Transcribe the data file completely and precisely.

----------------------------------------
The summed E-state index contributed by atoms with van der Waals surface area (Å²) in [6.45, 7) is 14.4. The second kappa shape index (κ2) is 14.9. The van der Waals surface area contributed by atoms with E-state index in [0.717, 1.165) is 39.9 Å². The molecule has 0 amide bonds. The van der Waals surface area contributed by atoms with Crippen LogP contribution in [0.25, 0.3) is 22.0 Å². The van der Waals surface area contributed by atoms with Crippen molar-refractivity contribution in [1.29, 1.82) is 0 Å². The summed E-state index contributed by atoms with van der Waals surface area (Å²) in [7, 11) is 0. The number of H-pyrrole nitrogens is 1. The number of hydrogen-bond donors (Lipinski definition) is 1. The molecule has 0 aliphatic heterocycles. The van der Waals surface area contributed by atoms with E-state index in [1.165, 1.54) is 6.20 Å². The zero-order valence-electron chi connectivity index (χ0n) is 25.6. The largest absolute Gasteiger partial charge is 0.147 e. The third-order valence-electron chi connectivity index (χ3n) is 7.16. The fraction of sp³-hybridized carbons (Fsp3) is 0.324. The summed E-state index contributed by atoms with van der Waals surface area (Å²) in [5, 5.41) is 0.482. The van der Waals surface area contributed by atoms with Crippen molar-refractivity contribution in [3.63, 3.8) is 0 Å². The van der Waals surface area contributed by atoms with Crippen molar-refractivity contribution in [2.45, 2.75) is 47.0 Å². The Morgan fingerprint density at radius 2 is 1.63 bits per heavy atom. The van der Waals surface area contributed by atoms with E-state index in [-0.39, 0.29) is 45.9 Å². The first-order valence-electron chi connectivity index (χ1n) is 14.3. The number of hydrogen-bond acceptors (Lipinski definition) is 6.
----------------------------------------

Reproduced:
The summed E-state index contributed by atoms with van der Waals surface area (Å²) in [6.45, 7) is 14.4. The second kappa shape index (κ2) is 14.9. The van der Waals surface area contributed by atoms with E-state index in [0.717, 1.165) is 39.9 Å². The molecule has 0 amide bonds. The van der Waals surface area contributed by atoms with Crippen LogP contribution in [0.25, 0.3) is 22.0 Å². The van der Waals surface area contributed by atoms with Crippen molar-refractivity contribution in [1.29, 1.82) is 0 Å². The summed E-state index contributed by atoms with van der Waals surface area (Å²) in [7, 11) is 0. The number of H-pyrrole nitrogens is 1. The number of hydrogen-bond donors (Lipinski definition) is 1. The molecule has 0 aliphatic heterocycles. The van der Waals surface area contributed by atoms with E-state index in [1.165, 1.54) is 6.20 Å². The zero-order valence-electron chi connectivity index (χ0n) is 25.6. The largest absolute Gasteiger partial charge is 0.147 e. The third-order valence-electron chi connectivity index (χ3n) is 7.16. The fraction of sp³-hybridized carbons (Fsp3) is 0.324. The summed E-state index contributed by atoms with van der Waals surface area (Å²) in [5, 5.41) is 0.482. The van der Waals surface area contributed by atoms with Crippen molar-refractivity contribution in [3.63, 3.8) is 0 Å². The van der Waals surface area contributed by atoms with Crippen molar-refractivity contribution in [2.45, 2.75) is 47.0 Å². The Morgan fingerprint density at radius 2 is 1.63 bits per heavy atom. The van der Waals surface area contributed by atoms with E-state index in [-0.39, 0.29) is 45.9 Å². The first-order valence-electron chi connectivity index (χ1n) is 14.3. The number of hydrogen-bond acceptors (Lipinski definition) is 6.